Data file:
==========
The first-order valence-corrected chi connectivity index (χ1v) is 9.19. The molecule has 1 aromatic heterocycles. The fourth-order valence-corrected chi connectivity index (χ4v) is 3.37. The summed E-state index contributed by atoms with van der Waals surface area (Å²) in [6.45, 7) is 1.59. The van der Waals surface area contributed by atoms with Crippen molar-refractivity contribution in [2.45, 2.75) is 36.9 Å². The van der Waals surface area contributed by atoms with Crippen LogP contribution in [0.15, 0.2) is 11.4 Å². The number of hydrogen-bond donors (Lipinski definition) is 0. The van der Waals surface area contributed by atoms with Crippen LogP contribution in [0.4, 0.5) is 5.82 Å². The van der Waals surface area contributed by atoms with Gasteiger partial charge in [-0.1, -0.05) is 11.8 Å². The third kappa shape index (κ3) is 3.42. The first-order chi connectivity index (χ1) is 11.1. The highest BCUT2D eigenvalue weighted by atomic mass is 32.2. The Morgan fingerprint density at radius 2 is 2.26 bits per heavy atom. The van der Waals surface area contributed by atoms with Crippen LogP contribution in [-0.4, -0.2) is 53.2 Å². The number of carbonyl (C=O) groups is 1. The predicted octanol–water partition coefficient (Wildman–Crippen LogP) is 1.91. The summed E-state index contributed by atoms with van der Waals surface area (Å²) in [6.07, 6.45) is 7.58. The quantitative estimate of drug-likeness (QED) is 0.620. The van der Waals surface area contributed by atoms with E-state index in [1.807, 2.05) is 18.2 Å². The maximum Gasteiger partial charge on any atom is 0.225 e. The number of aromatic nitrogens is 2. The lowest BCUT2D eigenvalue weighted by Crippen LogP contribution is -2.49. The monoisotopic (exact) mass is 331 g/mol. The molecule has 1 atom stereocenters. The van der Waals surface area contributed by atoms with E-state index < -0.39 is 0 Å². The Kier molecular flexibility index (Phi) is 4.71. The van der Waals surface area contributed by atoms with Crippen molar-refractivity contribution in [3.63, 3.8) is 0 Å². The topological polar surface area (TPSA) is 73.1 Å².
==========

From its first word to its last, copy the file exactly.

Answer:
The first-order valence-corrected chi connectivity index (χ1v) is 9.19. The molecule has 1 aromatic heterocycles. The fourth-order valence-corrected chi connectivity index (χ4v) is 3.37. The summed E-state index contributed by atoms with van der Waals surface area (Å²) in [6.45, 7) is 1.59. The van der Waals surface area contributed by atoms with Crippen molar-refractivity contribution in [2.45, 2.75) is 36.9 Å². The van der Waals surface area contributed by atoms with Crippen LogP contribution in [0.15, 0.2) is 11.4 Å². The number of hydrogen-bond donors (Lipinski definition) is 0. The van der Waals surface area contributed by atoms with Crippen LogP contribution in [0.4, 0.5) is 5.82 Å². The van der Waals surface area contributed by atoms with Gasteiger partial charge in [-0.1, -0.05) is 11.8 Å². The third kappa shape index (κ3) is 3.42. The first-order chi connectivity index (χ1) is 11.1. The highest BCUT2D eigenvalue weighted by atomic mass is 32.2. The Morgan fingerprint density at radius 2 is 2.26 bits per heavy atom. The van der Waals surface area contributed by atoms with Crippen LogP contribution in [-0.4, -0.2) is 53.2 Å². The number of carbonyl (C=O) groups is 1. The predicted octanol–water partition coefficient (Wildman–Crippen LogP) is 1.91. The summed E-state index contributed by atoms with van der Waals surface area (Å²) in [6.07, 6.45) is 7.58. The quantitative estimate of drug-likeness (QED) is 0.620. The van der Waals surface area contributed by atoms with E-state index in [1.807, 2.05) is 18.2 Å². The maximum Gasteiger partial charge on any atom is 0.225 e. The number of aromatic nitrogens is 2. The lowest BCUT2D eigenvalue weighted by Crippen LogP contribution is -2.49. The monoisotopic (exact) mass is 331 g/mol. The molecule has 1 atom stereocenters. The van der Waals surface area contributed by atoms with E-state index < -0.39 is 0 Å². The Kier molecular flexibility index (Phi) is 4.71. The van der Waals surface area contributed by atoms with Crippen molar-refractivity contribution in [3.63, 3.8) is 0 Å². The topological polar surface area (TPSA) is 73.1 Å².